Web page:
Welcome to how to make a Haunted Hallway!

Step 1: Research and Getting Started

First you have to research ideas and then gather a few items from your own file library of photos or a few quick searches online.  I only used a few photos which I then put together in various ways to make my photo.  During this step I will also work on my background picture.

After the research part it is just a matter of getting the photo to look like you want it to.  After loading the picture into Photoshop, I immediately create a copy of the background layer so I don't mess up the original.  This can be found in the bottom-right of the Photoshop window.  

For my hallway, I decided to get rid of the ceiling light and smoke detector by using the simple "Healing Brush" tool. I simply ALT-clicked on the ceiling nearest the objects and then left mouse-clicked over the objects using "Replace" from the drop-down bar underneath the MENU bar at the top of the Photoshop workplace.  When I feel that I have covered enough, I switch the drop-down bar back to "Normal" and this allows me to blend the surroundings very quickly and easily.

After this I used a series of the polygon-lasso tool and my favorite (the healing brush) to make the blinds line up more natural and look like they belong to the picture.

To finish up the mood section, I then go back to Brightness/Contrast and both darken the picture and slightly decrease the contrast.  Now my hallway and home is dimmer and I'm ready to go onto the next step.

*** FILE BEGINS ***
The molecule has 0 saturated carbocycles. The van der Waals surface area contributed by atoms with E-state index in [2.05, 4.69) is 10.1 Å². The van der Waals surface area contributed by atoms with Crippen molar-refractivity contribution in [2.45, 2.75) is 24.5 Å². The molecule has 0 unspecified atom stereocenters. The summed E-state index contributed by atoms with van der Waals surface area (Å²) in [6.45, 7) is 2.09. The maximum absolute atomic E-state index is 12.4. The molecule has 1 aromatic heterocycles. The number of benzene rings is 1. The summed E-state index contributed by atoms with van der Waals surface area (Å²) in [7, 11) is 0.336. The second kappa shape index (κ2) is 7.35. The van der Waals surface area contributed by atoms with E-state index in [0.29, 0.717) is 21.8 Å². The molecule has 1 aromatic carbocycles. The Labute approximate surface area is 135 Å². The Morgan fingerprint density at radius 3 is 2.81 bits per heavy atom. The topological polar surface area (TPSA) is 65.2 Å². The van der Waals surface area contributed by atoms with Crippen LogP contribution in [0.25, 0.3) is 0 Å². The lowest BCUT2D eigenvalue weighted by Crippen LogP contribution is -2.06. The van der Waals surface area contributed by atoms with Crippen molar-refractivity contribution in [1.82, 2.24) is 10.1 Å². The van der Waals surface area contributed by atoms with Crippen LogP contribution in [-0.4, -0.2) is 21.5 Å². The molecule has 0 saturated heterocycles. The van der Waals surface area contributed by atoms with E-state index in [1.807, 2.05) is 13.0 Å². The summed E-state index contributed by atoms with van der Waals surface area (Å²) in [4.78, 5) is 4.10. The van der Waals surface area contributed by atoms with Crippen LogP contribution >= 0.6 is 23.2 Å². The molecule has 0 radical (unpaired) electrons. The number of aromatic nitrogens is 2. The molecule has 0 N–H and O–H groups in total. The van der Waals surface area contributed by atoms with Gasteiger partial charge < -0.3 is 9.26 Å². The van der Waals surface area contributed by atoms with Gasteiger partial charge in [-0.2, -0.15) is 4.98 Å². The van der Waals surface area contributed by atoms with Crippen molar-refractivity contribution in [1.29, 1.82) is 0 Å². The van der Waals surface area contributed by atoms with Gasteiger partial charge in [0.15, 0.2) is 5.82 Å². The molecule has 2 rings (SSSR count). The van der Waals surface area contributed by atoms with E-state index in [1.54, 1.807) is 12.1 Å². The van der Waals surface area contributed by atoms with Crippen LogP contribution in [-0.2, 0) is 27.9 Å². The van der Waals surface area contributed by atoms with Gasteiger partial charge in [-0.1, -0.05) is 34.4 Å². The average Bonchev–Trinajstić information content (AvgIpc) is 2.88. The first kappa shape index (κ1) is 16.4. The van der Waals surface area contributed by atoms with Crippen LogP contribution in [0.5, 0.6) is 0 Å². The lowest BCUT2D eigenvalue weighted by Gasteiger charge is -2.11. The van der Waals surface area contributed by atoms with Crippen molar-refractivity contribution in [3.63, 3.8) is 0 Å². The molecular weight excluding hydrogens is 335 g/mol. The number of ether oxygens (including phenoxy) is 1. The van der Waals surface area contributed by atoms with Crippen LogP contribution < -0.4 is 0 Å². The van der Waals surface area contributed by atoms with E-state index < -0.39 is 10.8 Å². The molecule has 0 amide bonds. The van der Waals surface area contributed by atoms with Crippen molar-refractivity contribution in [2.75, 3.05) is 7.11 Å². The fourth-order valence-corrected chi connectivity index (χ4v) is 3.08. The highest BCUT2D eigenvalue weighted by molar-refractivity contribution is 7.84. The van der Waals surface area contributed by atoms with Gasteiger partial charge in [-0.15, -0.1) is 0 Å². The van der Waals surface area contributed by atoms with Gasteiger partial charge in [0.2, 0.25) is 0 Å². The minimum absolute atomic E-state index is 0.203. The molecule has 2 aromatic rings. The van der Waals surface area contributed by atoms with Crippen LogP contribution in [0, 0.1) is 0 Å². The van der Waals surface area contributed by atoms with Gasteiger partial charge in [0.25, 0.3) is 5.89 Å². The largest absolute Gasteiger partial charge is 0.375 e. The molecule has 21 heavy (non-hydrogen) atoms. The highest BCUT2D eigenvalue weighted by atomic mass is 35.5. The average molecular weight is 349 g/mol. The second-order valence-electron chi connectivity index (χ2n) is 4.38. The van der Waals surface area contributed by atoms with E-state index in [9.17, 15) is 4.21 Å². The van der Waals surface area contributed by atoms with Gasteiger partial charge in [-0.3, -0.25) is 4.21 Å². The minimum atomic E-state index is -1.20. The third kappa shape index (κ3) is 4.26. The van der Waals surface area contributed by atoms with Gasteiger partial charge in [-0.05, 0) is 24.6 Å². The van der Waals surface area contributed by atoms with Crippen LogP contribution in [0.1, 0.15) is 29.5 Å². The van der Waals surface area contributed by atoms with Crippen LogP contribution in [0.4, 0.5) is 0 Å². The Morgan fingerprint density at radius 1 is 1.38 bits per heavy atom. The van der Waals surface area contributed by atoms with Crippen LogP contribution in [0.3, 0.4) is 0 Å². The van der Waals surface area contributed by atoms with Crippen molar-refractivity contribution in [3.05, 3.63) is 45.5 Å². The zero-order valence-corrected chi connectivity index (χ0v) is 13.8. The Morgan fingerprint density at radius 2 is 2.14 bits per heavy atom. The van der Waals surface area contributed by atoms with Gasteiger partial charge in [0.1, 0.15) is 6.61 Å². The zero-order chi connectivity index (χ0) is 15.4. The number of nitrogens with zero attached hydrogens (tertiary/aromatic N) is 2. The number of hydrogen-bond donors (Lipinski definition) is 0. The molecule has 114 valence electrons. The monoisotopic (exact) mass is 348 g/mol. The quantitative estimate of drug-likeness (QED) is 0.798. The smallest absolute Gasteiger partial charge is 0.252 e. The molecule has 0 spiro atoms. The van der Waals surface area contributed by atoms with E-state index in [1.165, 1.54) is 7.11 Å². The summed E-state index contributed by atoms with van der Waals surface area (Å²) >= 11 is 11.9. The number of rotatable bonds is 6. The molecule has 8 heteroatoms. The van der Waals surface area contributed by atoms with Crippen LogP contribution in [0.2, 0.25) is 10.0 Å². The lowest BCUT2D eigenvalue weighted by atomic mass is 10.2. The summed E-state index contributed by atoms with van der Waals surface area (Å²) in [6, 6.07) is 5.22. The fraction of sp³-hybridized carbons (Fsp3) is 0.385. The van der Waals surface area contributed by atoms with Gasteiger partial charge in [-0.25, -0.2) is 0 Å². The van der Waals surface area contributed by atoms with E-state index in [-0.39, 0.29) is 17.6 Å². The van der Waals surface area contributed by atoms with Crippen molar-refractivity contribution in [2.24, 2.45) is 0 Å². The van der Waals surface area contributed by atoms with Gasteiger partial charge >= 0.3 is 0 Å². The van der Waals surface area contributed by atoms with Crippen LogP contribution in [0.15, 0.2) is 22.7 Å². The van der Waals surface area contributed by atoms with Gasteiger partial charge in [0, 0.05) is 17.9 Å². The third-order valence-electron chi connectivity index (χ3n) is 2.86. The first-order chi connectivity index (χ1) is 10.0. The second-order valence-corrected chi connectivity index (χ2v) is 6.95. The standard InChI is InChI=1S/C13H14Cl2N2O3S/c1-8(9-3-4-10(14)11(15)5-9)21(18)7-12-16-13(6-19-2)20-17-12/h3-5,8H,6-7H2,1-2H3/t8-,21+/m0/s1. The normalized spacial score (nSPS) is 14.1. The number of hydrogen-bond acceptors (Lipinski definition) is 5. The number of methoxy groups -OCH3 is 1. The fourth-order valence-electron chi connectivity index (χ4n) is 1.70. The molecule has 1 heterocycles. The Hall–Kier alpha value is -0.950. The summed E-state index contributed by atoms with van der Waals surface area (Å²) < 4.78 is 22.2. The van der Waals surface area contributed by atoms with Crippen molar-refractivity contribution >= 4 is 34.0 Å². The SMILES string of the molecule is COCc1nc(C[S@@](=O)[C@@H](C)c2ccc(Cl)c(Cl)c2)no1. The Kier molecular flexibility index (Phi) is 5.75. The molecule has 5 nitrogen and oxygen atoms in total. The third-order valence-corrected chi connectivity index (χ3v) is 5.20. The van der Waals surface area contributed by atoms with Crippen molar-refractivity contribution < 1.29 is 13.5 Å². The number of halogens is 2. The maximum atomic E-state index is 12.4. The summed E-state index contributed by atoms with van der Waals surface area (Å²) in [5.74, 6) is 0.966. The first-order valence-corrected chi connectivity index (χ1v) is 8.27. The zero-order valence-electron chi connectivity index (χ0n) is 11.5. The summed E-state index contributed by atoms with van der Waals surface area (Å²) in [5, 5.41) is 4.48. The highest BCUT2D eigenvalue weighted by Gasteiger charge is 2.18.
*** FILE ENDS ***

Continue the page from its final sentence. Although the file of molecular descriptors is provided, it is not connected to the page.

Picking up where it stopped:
Then I went to The MENU bar and clicked on Image > Adjustments > Levels... which brings up another window.  I just moved the dark marker at the bottom left of the graph to the right a little, bringing out some of the darker undertones of the picture.

Next I went to Image > Adjustments > Brightness/Contrast and moved the "Contrast" marker to the right just a tad.  I like to do this as it clears up some slightly dull pixels the picture may contain without me having to mess with the colors directly.

Now it's time to set the mood a little better.  I open the picture of the Blinds in another window tab and using the Polygon-Lasso Tool, quickly make a rectangle of the half of the blinds in the picture.  Then I copy the selection (you can find that under Edit on the Menu bar) and paste into the hallway picture.  Here I hold down the CTRL key while clicking and dragging and make a copy of the blinds.  I  then took the first layer of blinds and used the arrow pointer to move it to desired location and then went to Edit > Free Transform and rotated it until it was straight enough to my liking.  Then I went back to Edit > Transform > Warp and used different points of the Warp transform tool to make the blind fit the window.
The detail on the shadows and the reflection on the glass of the wall picture is incredible! :D
I just noticed that too! The blinds in the back are added in, and the lighting has been dimmed, yet looks completely natural. Then the shadow is being cast by the figure he inserted into the image. This is really pretty impressive, given that he started with a simple hallway. Nice artwork!
My only serious critique would be the use of a 'hair' brush for diffusing the edges of the hair you pasted in. It's a 'short hair' brush - meaning it's made to imitate the look of short hair/grass emerging from a surface. The result looks like the hair is attached to a furry tail - not long, flowing, ghost hair. <br><br>Using a custom brush (easy to make) to create long, wavy hair would create a more believable image - or even using the pen tool to drop in separate strands of hair would be effective.
Thanks for the constructive criticism. I was in a hurry and certainly didn't spend enough time on it although I didn't think about an alternative that would be just as easy and more effective. Thanks again, I think I'll give it a shot when I get the time.

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